Featured Research

from universities, journals, and other organizations

Single cell genomics technique developed to reverse-engineer developing lung

Date:
April 14, 2014
Source:
Stanford School of Engineering
Summary:
In a feat of reverse tissue engineering, researchers took lung cells from the embryos of mice at different points in their development cycles, and recorded what genes were active in each cell at each time. They studied lung cells, but the technique is applicable to any type of cell. "This lays out a playbook for how to do reverse tissue engineering," said the leader of the research team.

Stanford researchers use single cell genomics analysis (left) to reverse engineer the development of alveolar sacs in the lung (right). Alveoli are small balloon-like structures at the tips of the airways, where the gas exchange between our blood and the outside air occurs: blood vessels receive oxygen and deliver carbon dioxide. Alveoli are composed of two functionally very different cell types: Alveolar type I cells, the flattest cells in our body, facilitate gas exchange, whereas alveolar type II cells protect alveoli by secreting surfactants. The scientists found that both cell types arise from a single precursor, or 'progenitor,' cell during alveolar development. On the left, the experimental process is laid out: the scientists digested lung tissue to obtain single lung cells in suspension. They then captured individual cells in different chambers on a microfluidic chip. Finally, they measured which genes were active in each single cell at that moment using single cell mRNA sequencing.
Credit: Barbara Treutlein

Consider the marvel of the embryo. It begins as a glob of identical cells that change shape and function as they multiply to become the cells of our lungs, muscles, nerves and all the other specialized tissues of the body.

Related Articles


Now, in a feat of reverse tissue engineering, Stanford researchers have begun to unravel the complex genetic coding that allows embryonic cells to proliferate and transform into all of the specialized cells that perform a myriad of different biological tasks.

A team of interdisciplinary researchers took lung cells from the embryos of mice, choosing samples at different points in the creature's development cycle. Using the new technique of single-cell genomic analysis, they recorded what genes were active in each cell at each point. Though they studied lung cells, their technique is applicable to any type of cell.

"This lays out a playbook for how to do reverse tissue engineering," said Stephen Quake, the Lee Otterson Professor in the School of Engineering and leader of the research team.

He detailed the experiments in a Nature paper co-authored with Mark Krasnow, a professor of biochemistry at the Stanford School of Medicine and Tushar Desai, an assistant professor of pulmonary and critical care medicine at Stanford.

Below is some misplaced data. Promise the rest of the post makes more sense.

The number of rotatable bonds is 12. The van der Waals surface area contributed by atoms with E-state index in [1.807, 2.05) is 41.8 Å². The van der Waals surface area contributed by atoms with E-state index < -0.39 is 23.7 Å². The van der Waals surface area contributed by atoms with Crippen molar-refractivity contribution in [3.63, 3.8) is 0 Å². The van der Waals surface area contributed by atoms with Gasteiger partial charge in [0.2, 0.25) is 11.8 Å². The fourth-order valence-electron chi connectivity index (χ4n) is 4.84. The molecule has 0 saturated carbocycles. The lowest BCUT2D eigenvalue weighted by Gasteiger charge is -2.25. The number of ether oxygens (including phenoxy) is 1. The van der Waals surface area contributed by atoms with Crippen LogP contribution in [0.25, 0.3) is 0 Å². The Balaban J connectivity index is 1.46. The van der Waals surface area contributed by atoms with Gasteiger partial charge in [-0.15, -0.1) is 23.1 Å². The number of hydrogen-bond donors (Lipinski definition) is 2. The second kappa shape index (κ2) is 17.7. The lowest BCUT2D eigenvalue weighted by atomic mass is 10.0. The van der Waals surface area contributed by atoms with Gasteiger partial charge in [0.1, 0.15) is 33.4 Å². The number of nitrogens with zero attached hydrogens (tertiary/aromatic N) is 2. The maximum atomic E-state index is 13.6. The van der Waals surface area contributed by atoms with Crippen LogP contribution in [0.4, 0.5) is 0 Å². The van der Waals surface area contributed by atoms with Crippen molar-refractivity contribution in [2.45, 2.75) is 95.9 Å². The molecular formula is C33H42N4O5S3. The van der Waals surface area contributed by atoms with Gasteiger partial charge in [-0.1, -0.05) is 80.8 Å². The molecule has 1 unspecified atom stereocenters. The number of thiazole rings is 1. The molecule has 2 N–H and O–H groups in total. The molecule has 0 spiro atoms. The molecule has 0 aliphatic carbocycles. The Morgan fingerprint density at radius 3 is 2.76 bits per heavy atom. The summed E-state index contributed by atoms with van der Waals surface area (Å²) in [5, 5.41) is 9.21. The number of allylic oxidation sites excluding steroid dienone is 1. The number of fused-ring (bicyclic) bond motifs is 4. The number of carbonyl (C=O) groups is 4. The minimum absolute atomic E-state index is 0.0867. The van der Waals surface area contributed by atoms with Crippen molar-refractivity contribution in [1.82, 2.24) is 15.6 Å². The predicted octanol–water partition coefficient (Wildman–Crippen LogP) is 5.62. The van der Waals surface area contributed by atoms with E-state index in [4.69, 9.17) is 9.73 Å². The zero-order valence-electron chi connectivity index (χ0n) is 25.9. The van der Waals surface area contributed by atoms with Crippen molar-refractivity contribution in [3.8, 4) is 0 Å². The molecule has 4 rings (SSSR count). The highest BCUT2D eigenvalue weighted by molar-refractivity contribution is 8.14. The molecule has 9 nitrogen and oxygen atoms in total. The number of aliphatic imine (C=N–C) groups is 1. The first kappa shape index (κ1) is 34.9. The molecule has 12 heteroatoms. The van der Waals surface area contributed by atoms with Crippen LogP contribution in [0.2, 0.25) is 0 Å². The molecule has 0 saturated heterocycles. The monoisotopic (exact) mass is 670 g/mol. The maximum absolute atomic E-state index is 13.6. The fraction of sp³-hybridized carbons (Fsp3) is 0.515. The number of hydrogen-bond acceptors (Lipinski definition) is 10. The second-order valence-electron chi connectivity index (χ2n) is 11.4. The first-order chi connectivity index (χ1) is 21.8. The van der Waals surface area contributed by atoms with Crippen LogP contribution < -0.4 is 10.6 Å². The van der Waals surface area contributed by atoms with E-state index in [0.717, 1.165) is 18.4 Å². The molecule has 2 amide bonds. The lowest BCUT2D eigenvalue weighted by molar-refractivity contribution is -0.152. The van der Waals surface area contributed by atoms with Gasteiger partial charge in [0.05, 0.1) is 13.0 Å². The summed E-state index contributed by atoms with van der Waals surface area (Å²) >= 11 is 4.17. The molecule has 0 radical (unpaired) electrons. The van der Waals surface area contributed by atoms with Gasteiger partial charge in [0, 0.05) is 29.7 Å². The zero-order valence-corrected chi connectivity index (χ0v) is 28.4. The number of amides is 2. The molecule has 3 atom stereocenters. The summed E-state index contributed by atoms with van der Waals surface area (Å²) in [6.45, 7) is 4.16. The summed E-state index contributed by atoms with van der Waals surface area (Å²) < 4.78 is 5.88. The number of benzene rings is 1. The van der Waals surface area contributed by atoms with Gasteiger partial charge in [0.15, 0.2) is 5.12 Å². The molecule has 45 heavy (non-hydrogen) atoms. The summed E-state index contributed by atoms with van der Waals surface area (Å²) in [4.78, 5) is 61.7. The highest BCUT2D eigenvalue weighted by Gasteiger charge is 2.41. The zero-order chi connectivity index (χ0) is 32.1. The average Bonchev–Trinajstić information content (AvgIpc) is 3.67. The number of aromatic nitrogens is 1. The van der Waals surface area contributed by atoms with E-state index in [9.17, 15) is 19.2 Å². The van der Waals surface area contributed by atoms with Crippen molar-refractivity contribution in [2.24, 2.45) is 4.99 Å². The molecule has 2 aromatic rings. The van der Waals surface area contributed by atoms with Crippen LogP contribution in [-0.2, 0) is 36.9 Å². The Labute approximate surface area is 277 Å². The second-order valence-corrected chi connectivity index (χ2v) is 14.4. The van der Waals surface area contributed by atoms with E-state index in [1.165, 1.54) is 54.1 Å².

They used this reverse engineering approach to study the cells in the alveoli -- the small balloon-like structures at the tips of the airways. The alveoli serve as docking stations where blood vessels receive oxygen and deliver carbon dioxide.

Barbara Treutlein, a postdoctoral scholar in Quake's lab, together with Doug Brownfield, a postdoctoral researcher in Krasnow lab, isolated 198 lung cells from mouse embryos at three stages of gestation: 14.5 days, 16.5 days and 18.5 days (mice are on average born at 20 days). They also took some lung cells from adult mice.

They used standard enzymatic techniques to dissolve the proteins that hold the lung cells together in tissue form, then sorted out the specific alveolar cell types that were the focus of their study.

Their next steps involved newer techniques at the heart of their reverse engineering process.

Recall how eyedroppers work. Squeeze the rubber bulb to evacuate the air; plunge it into a solution to fill it with fluid; squeeze the bulb again to force the fluid out. In recent years biotechnologists have used those basic principles to develop microfluidic devices of such precision that they can suck a single cell out of solution and isolate it in a chamber to study its genetic material.

Quake's lab has pioneered the use of microfluidic chips to study single cells. In this study, they used microfluidic devices to capture their 198 sample lung cells. Then they used single cell genomic sequencing to measure which genes were active in each cell at each time.

How did they decode genomic activity in a single cell? Recall that DNA in the nucleus of every cell contains the full genome for that organism. That's why it's possible to build an organism from a single cell. But only some of those genes are active in any given cell at any given time. That's why lung cells are different than hair cells; each cell has a different set of active genes directing its functions.

Genes direct cellular activity by making or "expressing" a messenger RNA or mRNA. Each mRNA instructs the cell to make a particular protein. Cells are essentially a group of interacting proteins. Therefore knowing which mRNAs are active offers a lens into the function of that cell at the point when it was captured in the microfluidic device.

Using this process the Stanford researchers revealed for the first time precisely which genes regulate the development of these particular lung cells at each step along the way to mature alveoli.